The Taji Spear/Staff/Halbard

Yang Lu Chan, the founder of the Yang style of Taijiquan was famous for his use of the spear and his feats with it are legendary. Traditionally this form was kept very secret and only passed on to trusted students. Even in Yang Cheng Fu's time the two man sticky spear sequence was taught but the full form was reserved for advanced students. His book 'The Uses of Taijiquan' records the two man 'sticky spear' practice and has some notes for solo practice.

yspear1.jpg - 5.8 K The techniques of the Taiji spear can be applied to both the staff and the halbard. There is an interesting story to how the Taiji spear came to be transmitted as the Taiji staff. Yang Ban Hou, the son of Yang Lu Chan was always getting into fights and for fear that her son might kill some one in advertantly, his mother cut off the spear head of his spear so that he could only use it as long staff. Yang Ban Hou was also very skilled with the spear as was his brother Yang Feng Hou (he died early).

The Li manual only records a short spear sequence and Chen Yen Ling's book only a short solo exercise with the staff. In a recent book recording the old Wu forms of Yang Yu Ting, only a short solo sequence is shown also. The spear form has only been described in detail in very recent history. The Yang Taiji spear consists of 41 postures. The spear forms of the other schools of Taijiquan have yet to be comprehensively recorded.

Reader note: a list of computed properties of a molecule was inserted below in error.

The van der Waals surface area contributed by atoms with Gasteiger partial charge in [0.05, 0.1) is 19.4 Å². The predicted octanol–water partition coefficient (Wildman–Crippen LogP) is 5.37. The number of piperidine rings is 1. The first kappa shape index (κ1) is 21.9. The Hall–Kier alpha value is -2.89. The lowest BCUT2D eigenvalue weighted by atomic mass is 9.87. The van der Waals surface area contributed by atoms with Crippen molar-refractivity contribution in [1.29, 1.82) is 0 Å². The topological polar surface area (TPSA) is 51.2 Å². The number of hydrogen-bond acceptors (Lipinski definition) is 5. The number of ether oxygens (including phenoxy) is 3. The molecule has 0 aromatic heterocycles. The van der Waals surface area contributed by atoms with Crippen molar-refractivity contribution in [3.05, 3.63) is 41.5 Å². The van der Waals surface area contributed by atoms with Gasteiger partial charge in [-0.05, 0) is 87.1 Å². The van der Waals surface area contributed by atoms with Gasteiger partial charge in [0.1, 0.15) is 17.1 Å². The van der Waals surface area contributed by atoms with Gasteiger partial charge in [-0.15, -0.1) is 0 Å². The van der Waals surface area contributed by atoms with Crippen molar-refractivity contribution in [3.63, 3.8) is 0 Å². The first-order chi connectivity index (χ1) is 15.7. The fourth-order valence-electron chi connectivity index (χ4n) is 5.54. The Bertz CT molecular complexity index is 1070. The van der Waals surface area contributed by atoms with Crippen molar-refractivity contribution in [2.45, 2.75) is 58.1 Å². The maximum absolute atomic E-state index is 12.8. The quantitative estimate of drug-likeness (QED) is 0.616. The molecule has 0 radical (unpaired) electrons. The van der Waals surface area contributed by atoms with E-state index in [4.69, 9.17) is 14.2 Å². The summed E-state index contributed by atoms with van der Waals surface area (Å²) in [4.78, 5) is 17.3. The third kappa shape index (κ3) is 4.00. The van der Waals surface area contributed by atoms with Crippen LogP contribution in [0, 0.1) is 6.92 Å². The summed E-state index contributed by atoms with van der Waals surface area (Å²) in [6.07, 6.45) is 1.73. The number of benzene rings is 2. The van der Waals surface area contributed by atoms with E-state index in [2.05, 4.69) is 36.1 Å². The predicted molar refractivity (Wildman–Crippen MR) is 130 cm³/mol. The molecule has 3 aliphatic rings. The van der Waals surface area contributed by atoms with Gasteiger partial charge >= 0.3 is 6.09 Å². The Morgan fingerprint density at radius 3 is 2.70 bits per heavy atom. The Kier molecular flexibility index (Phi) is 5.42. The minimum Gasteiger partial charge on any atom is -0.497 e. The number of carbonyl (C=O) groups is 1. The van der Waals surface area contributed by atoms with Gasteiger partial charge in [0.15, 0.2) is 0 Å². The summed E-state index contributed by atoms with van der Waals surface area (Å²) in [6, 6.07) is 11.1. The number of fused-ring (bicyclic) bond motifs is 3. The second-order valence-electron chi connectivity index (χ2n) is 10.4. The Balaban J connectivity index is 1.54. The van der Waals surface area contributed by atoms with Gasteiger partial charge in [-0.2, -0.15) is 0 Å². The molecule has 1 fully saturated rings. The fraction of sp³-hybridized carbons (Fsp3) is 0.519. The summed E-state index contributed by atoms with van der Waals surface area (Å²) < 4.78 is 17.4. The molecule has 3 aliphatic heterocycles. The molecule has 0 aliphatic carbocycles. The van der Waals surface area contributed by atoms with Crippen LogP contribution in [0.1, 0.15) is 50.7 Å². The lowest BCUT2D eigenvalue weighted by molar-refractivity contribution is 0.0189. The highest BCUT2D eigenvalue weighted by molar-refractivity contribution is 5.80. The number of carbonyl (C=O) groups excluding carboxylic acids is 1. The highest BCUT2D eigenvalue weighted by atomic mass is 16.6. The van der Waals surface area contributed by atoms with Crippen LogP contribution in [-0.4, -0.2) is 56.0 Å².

Other solo exercises or short forms are known, some of them very short indeed but still encompassing the major movements of the spear techniques. The spear techniques are also applicable to the long staff and the halbard which is a kind of spear with a crescent knife edge at one side.

The staff like all the Taiji arts consists mainly of 13 techniques, the are:

1) Open (Kai)
2) Close (He)
3) Burst (Beng)
4) Split (Pi)
5) Dot (Dian)
6) Bind (Za)
7) Poke (Bo)
8) Hold Up (Liao)
9) Coil (Chan)
10) Lead (Dai)
11) Slip (Hua)
12) Intercept (Jie)
13) Stab (Cuo)

The spear/staff used for this weapon is usually made of a kind of wood known as 'white wax wood' which is light in colour and springy in nature. Its length should be about 2-2.5 metres and should be rather stout and tapering at one end. Hard wood staffs can also be used.

All comments are most welcome.

  1. The copyright is retained by the author so please do not publish it. Check with me first if you want to do anything public with it.

  2. Please distrbute the document complete.

  3. This document was written for the benefit of fellow enthusiasts, please do not use it for commercial purposes or profit making purposes.

Back To Peter's Taijiquan Resource Page

Email Peter Lim Tian Tek